Horrorfest 2020 Presents: The Pit & the Pendulum (1991, Stuart Gordon)


Look I didn’t hate Stuart Gordon’s take on the Edgar Allan Poe classic story, mostly because it is more close to the original tale than some of the other adaptations. My problem is that the 1960s version with Vincent Price is so cool this one feels unnecessary. Lance Henriksen hams it up so much that he manages to overshadow the rest of the cast. It was odd seeing Jeffrey Combs being the straight man in this flick, and I chuckled when he apologized to a witch for not having time to torture her properly. After all, no torture, no confession and then the Inquisition looks bad or something.

The other problem with this film is that the leads are really bland and I didn’t care about them at all. Oh and Oliver Reed pops up for a short cameo because he probably had nothing better to do. I gave this film a passing grade because the sword fights were neat and it does somewhat cover the horrors of the time period. Coming from a good director like Gordon it is disappointing yet I still have liked the other ones I’ve seen from him so far.

Horrorfest 2016 Presents: Castle Freak (1995, Stuart Gordon)


How to know you’re in a horror movie: you have been blinded in a car accident, your parents are played by¬†Jeffrey Combs and Barbara Crampton, and Combs’ haunted ex professor is moving the family into a huge Italian castle. This is Stuart Gordon’s Castle Freak, an exercise in slow burning fear that, although a bit too slow, is still creepy and entertaining.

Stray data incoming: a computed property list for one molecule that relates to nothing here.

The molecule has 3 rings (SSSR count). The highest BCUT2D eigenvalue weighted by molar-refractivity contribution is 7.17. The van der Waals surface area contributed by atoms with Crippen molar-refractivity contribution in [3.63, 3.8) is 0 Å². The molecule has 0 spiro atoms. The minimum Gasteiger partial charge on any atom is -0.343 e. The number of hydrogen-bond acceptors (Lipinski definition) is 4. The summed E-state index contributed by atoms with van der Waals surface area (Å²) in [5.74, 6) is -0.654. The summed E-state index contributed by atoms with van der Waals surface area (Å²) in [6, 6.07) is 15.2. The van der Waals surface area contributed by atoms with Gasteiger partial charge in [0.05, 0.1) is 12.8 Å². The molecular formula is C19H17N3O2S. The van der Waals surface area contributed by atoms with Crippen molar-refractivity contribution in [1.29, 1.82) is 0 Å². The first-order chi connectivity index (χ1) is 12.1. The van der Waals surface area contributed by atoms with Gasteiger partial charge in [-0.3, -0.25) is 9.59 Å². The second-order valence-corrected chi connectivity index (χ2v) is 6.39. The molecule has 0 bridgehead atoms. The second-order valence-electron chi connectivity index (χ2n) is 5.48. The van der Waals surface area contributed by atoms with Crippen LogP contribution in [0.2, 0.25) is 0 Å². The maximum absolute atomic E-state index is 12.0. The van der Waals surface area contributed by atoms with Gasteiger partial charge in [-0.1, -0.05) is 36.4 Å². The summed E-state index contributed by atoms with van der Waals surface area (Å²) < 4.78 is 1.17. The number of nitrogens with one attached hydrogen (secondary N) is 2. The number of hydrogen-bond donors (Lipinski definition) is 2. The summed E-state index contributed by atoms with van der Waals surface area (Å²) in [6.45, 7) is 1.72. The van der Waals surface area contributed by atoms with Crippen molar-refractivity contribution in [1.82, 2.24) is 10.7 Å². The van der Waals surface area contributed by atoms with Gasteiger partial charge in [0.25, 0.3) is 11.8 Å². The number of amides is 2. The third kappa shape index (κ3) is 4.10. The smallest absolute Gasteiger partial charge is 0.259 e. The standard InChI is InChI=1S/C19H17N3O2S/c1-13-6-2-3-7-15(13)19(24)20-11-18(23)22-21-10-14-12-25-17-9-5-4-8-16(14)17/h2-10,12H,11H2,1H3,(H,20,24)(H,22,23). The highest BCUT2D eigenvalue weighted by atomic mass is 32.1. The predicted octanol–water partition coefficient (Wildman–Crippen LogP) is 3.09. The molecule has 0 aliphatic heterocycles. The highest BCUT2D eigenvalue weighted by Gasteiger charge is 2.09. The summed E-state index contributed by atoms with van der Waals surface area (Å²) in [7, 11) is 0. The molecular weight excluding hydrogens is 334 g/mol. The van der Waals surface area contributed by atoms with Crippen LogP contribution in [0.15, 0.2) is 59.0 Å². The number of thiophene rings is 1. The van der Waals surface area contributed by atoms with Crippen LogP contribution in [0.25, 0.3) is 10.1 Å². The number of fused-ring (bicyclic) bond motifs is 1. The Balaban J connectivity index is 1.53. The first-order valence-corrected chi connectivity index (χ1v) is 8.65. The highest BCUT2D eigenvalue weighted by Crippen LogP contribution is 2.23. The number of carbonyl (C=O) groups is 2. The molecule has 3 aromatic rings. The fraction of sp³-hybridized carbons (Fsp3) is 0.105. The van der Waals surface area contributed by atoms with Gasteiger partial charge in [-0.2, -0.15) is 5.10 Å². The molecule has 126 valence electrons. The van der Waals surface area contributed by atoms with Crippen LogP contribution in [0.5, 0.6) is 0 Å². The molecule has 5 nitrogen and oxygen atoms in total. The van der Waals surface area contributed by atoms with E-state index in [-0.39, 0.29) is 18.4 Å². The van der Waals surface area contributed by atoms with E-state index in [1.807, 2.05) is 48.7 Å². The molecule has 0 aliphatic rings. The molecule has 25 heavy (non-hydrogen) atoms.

I mean you have a movie where a deranged monster escapes and the family hangs around, because…why not? Sure later on they can’t leave but the minute I found out the castle had a rather serious issue I would be running far, far away. Yet when the blind daughter, played by¬†Jessica Dollarhide, tells her parents someone is in the castle they dismiss her as hearing things. The fact that her parents are fighting only complicates things and adds to more problems later on.

One thing I like about Gordon’s work so far (I’ve seen his two other Lovecraft inspired films from the 80s) is that he embodies his movies with a sense of dread, plus gore. The creature effects here are nasty and brutal enough, and the last act is suspenseful. Despite its flaws Castle Freak is a solid entry in the “Don’t go in the house” type of movie, which by the 90s seemed to be on life support for some reason.

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